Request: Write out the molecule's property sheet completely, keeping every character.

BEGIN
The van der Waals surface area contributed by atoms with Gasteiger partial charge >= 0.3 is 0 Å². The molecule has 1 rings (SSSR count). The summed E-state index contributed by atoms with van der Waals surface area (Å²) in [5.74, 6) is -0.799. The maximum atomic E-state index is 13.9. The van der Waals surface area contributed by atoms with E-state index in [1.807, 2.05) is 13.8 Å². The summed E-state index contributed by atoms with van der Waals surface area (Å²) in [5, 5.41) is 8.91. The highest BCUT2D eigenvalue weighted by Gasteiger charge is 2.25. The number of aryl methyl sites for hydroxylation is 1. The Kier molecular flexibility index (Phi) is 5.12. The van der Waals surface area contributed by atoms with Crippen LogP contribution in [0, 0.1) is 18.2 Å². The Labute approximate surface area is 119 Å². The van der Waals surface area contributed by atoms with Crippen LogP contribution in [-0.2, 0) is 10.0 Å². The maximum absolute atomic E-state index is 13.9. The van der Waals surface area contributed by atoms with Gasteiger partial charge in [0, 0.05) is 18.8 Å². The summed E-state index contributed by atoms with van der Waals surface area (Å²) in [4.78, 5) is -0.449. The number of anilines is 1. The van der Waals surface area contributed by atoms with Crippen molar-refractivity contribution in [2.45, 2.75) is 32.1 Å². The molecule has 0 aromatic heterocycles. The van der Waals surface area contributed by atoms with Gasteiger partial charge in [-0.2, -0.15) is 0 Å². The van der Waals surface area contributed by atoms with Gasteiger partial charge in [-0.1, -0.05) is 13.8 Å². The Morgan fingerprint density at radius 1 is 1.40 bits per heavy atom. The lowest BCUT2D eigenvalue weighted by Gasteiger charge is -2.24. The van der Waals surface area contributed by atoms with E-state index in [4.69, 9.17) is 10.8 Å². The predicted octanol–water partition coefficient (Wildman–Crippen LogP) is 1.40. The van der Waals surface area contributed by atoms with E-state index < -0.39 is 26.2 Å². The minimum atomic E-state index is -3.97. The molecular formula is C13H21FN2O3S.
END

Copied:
The van der Waals surface area contributed by atoms with Gasteiger partial charge >= 0.3 is 0 Å². The molecule has 1 rings (SSSR count). The summed E-state index contributed by atoms with van der Waals surface area (Å²) in [5.74, 6) is -0.799. The maximum atomic E-state index is 13.9. The van der Waals surface area contributed by atoms with E-state index in [1.807, 2.05) is 13.8 Å². The summed E-state index contributed by atoms with van der Waals surface area (Å²) in [5, 5.41) is 8.91. The highest BCUT2D eigenvalue weighted by Gasteiger charge is 2.25. The number of aryl methyl sites for hydroxylation is 1. The Kier molecular flexibility index (Phi) is 5.12. The van der Waals surface area contributed by atoms with Crippen LogP contribution in [0, 0.1) is 18.2 Å². The Labute approximate surface area is 119 Å². The van der Waals surface area contributed by atoms with Crippen LogP contribution in [-0.2, 0) is 10.0 Å². The maximum absolute atomic E-state index is 13.9. The van der Waals surface area contributed by atoms with Gasteiger partial charge in [0, 0.05) is 18.8 Å². The summed E-state index contributed by atoms with van der Waals surface area (Å²) in [4.78, 5) is -0.449. The number of anilines is 1. The van der Waals surface area contributed by atoms with Crippen molar-refractivity contribution in [2.45, 2.75) is 32.1 Å². The molecule has 0 aromatic heterocycles. The van der Waals surface area contributed by atoms with Gasteiger partial charge in [-0.2, -0.15) is 0 Å². The van der Waals surface area contributed by atoms with Gasteiger partial charge in [-0.1, -0.05) is 13.8 Å². The Morgan fingerprint density at radius 1 is 1.40 bits per heavy atom. The lowest BCUT2D eigenvalue weighted by Gasteiger charge is -2.24. The van der Waals surface area contributed by atoms with E-state index in [4.69, 9.17) is 10.8 Å². The predicted octanol–water partition coefficient (Wildman–Crippen LogP) is 1.40. The van der Waals surface area contributed by atoms with E-state index < -0.39 is 26.2 Å². The minimum atomic E-state index is -3.97. The molecular formula is C13H21FN2O3S.